Event coordinator Celeste Burr, an avid rider for 10 years, held the first Ride of Silence four years ago in honor of a friend’s brother who was paralyzed after being hit by a car in Washington.
“The Ride of Silence is a great way for people to come together and support each other and we often have people show up who have been hit or know someone who was hit and either survived or died,” she said.
“We also need to bring awareness to the fact that cyclists and motorists need to learn to share the road.”
This year’s eight-mile ride will be Wednesday, May 15, at 7 p.m. Riders of all ages will gather in the parking deck at 191 Lawrence St. near downtown Marietta at about 6:30 p.m. It’s free and open to the public.
“We ride with the slowest participant … no faster than 12 miles per hour,” Burr said. “No words are spoken. It’s very solemn, a very somber processional.”
Before the ride starts, participants will have the opportunity to say who they are riding for, and many wear red armbands in honor of someone who survived an accident or black armbands in memory of someone who was killed.
The route will stay within the city limits, be escorted by Marietta Police and travel past the accident scene off South Marietta Parkway where 25-year-old Joseph Gathambiri was hit last month by a man police believe was drunk.
Ghost bikes have been made in honor of Gathambiri and 55-year-old Lawrence Joseph Young, who was hit and killed along Powder Springs Street in March.
“The accident involving Joseph (Gathambiri) really struck home because it was right around the corner from where I live now and a route I’d take on my way to work,” Burr said.
Decatur resident Dave Matthews made the two ghost bikes.
“They are totally white bikes that are usually donated by some of the Bike Friendly Atlanta followers,” he said.
Matthews stripped down the bikes, removed the cables, breaks and chains, and cleaned and painted them all white with “Rest In Peace” signs.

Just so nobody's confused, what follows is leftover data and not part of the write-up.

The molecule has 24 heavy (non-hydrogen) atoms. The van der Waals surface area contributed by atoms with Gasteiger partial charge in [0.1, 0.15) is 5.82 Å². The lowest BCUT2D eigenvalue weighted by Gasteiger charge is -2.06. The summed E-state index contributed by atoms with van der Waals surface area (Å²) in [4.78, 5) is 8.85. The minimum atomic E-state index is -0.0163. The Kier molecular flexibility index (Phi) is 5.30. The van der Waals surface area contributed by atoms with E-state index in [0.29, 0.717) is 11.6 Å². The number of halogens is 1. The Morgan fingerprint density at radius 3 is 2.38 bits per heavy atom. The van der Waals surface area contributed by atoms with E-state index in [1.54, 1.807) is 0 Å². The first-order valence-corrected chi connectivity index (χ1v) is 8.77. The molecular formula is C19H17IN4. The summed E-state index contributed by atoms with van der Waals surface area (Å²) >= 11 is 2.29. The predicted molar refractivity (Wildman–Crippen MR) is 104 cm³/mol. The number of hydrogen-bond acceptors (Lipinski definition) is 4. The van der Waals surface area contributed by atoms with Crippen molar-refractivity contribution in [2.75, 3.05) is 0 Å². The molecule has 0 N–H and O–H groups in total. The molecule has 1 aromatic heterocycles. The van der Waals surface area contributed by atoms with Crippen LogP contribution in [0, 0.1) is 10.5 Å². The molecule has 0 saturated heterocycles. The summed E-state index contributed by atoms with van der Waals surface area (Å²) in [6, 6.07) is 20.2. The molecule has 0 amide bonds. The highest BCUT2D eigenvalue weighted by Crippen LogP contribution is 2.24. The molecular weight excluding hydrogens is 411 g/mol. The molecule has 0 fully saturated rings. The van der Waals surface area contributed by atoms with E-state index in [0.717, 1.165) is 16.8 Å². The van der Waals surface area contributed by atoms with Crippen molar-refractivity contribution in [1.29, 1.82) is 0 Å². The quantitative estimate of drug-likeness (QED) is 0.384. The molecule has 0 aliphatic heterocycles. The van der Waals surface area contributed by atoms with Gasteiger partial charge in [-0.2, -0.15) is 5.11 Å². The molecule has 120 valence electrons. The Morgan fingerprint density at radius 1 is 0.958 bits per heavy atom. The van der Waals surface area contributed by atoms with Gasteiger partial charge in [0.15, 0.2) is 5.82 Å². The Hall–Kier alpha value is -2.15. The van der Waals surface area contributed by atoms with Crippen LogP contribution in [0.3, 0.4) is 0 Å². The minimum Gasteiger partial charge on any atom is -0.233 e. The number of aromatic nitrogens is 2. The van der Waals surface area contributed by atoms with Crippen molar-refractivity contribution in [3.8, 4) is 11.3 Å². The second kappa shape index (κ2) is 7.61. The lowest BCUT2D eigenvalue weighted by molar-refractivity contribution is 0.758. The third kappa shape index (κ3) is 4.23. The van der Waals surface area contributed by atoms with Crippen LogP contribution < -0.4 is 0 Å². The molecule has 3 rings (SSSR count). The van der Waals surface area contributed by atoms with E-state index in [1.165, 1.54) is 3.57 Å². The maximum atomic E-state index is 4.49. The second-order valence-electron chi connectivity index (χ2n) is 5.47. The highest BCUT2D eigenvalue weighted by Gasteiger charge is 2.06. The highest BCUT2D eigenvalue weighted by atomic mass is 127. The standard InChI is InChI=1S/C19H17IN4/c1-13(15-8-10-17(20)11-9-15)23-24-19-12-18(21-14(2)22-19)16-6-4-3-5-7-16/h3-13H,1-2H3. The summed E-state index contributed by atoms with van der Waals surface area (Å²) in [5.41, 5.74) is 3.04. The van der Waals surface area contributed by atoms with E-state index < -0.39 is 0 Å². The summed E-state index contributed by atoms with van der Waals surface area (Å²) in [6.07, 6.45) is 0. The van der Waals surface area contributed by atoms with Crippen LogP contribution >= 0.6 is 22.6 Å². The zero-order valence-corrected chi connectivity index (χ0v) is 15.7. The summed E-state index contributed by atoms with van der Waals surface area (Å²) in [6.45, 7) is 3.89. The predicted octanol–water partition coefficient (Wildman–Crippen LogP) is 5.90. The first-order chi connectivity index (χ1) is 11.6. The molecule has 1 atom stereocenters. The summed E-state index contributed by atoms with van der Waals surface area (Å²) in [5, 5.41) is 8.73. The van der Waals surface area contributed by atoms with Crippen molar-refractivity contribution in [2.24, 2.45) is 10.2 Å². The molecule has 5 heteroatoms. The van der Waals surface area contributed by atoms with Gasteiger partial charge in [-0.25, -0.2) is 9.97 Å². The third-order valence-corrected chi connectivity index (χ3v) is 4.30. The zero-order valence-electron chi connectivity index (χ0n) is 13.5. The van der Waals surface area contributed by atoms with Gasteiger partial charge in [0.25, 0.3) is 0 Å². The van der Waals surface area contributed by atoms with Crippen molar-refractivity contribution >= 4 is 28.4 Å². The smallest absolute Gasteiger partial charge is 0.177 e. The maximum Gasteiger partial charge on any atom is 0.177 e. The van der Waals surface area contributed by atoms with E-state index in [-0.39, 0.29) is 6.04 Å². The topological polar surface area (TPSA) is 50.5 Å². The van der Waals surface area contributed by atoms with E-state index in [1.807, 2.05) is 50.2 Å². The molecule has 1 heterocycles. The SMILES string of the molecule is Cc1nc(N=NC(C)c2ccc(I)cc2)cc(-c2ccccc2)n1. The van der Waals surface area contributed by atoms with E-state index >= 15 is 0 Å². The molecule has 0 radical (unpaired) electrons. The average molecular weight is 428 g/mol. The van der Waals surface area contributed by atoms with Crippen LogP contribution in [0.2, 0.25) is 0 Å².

He has been making ghost bikes for about a year now. The first one he made was in honor of Paul Taylor, who was hit and killed April 30, 2012. Taylor’s ghost bike is the one that Matthews was hit on.
Burr said they won’t be able to place Gathambiri’s bike in the location where he was killed because it’s located on a state road, but they are hoping to set up Young’s after the ride.
One Marietta man who will be riding for the first time this year is 30-year-old Derek Caffe.
“I am really excited to be part of the silent ride, to get out there and show my support,” he said.
Caffe, a health and wellness coach, began riding about two years ago to stay in shape and promote environmentally friendly modes of transportation.
He is also participating in the Ride of Silence to further encourage a mission with his profession.
“It was all about participating in activities that promote a culture of wellness and health,” he said. “I wanted to be involved in all sorts of activities to do that.”
Rider Jean Lindstedt of Mableton has participated in the last three rides in honor of Carrie Kane, a former fellow co-teacher at Sky View Elementary School.
“She was hit two years ago riding her bike on the way to school,” Lindstedt said. “It was a hit and run. … She did have injuries but did survive and is okay now.”
The 20-year bicyclist said she continues to participate in the Ride of Silence to show support for others who have lost their lives in accidents as well.
“It’s just a very neat ride because it’s silent and your thoughts are with them and their families,” she said. “It’s my hope that I can do anything to help drivers be able to share the road with bikers.”